Ephesians 5 presents marriage as a picture of the relationship God has with us. This is one reason why God has such an interest in keeping marriages intact. Failed marriages and broken homes are devastating to the husband and wife, not to mention the children involved. Financial ruin is only one of the unhappy results of divorce. The family unit is the basic building block of any society, and rampant divorce has a tragic impact on all of the culture.

This is not to say that God wants to force us to remain forever in an unhappy marriage. He doesn’t ask us to just grit our teeth and suffer through it. When God approaches marital problems, He does so from the perspective of how to fix them, not how to dissolve the marriage. For example, Paul writes of demonic impact in marriages (1 Corinthians 7:5). He states that the couple should be active in the sexual relationship so that Satan cannot tempt them. Peter encourages husbands to treat their wives with understanding so that their prayers will not be hindered (1 Peter 3:7). From these passages we can see that marriage is a spiritual battlefield. It takes work to fight for the relationship, not to fight in the relationship.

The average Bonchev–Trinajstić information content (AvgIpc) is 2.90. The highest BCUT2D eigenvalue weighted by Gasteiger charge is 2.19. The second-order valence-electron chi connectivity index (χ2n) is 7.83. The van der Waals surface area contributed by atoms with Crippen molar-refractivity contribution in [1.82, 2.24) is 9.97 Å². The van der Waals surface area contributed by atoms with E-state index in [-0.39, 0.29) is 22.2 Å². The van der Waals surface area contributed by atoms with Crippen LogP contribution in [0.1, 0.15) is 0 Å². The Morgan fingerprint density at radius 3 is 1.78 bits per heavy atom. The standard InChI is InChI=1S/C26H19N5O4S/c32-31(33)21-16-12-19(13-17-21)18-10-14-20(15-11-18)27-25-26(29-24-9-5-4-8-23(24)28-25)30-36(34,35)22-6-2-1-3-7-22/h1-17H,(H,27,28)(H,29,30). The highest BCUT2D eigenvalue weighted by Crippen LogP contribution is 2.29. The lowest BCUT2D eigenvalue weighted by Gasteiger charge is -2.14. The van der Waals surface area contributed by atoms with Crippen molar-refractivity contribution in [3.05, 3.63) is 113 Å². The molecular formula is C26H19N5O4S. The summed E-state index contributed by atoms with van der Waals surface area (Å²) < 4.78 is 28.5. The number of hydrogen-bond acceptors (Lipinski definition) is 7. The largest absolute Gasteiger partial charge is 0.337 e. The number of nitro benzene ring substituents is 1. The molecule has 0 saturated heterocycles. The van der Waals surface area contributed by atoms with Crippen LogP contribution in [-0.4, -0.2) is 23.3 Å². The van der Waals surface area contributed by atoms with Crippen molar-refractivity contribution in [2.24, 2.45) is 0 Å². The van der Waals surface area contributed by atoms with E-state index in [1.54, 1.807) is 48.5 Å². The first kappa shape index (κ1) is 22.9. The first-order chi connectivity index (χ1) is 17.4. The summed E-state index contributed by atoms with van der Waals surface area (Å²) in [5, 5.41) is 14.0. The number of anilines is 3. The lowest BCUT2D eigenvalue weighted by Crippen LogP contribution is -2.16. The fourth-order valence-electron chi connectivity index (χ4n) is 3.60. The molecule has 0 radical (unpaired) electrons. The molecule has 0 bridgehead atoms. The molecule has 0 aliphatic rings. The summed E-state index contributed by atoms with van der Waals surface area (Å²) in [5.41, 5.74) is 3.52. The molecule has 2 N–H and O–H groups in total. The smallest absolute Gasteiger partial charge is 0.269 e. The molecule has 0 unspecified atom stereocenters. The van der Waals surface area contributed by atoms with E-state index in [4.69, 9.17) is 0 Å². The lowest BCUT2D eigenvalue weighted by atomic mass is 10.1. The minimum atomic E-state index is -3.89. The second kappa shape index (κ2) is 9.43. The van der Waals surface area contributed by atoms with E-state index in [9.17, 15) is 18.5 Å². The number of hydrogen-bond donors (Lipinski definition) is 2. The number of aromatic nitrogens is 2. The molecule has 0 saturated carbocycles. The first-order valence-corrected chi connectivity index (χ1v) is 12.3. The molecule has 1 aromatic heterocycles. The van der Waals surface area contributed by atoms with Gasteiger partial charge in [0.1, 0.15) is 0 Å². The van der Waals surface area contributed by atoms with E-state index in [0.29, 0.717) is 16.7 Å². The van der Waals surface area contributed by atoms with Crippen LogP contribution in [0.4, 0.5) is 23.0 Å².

God encourages us toward reconciliation. Matthew 18:15–16 demands open, honest communication that deals with hurts and frustrations caused by sin. It even encourages us to get help to resolve problems. God also calls us to find our joy or happiness in Him (Philippians 4:4). The joy of the Lord is something you can have regardless of conditions. In all of God’s guidelines for experiencing joy, none of them require a spouse to cooperate. A spouse does not control our capacity to have joy or peace. James 1:3–4 tells us that deep, abiding joy comes as we persevere through trials, with God’s help, and as our faith matures and strengthens.